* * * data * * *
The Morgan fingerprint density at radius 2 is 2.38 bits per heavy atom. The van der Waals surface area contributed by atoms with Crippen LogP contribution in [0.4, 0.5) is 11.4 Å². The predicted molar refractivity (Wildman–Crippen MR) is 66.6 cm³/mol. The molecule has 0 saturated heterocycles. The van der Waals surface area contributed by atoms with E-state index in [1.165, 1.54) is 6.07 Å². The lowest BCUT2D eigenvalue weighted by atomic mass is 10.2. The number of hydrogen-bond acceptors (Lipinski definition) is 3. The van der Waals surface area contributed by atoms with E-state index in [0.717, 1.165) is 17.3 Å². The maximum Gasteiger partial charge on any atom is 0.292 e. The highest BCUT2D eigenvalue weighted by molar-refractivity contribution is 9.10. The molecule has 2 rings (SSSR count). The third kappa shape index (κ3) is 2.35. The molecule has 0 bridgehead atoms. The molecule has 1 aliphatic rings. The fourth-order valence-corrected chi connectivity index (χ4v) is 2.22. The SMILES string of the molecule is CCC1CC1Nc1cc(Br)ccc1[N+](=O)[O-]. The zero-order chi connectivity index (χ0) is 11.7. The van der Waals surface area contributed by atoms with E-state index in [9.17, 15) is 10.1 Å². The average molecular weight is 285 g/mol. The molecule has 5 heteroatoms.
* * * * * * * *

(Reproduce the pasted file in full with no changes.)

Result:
The Morgan fingerprint density at radius 2 is 2.38 bits per heavy atom. The van der Waals surface area contributed by atoms with Crippen LogP contribution in [0.4, 0.5) is 11.4 Å². The predicted molar refractivity (Wildman–Crippen MR) is 66.6 cm³/mol. The molecule has 0 saturated heterocycles. The van der Waals surface area contributed by atoms with E-state index in [1.165, 1.54) is 6.07 Å². The lowest BCUT2D eigenvalue weighted by atomic mass is 10.2. The number of hydrogen-bond acceptors (Lipinski definition) is 3. The van der Waals surface area contributed by atoms with E-state index in [0.717, 1.165) is 17.3 Å². The maximum Gasteiger partial charge on any atom is 0.292 e. The highest BCUT2D eigenvalue weighted by molar-refractivity contribution is 9.10. The molecule has 2 rings (SSSR count). The third kappa shape index (κ3) is 2.35. The molecule has 0 bridgehead atoms. The molecule has 1 aliphatic rings. The fourth-order valence-corrected chi connectivity index (χ4v) is 2.22. The SMILES string of the molecule is CCC1CC1Nc1cc(Br)ccc1[N+](=O)[O-]. The zero-order chi connectivity index (χ0) is 11.7. The van der Waals surface area contributed by atoms with E-state index in [9.17, 15) is 10.1 Å². The average molecular weight is 285 g/mol. The molecule has 5 heteroatoms.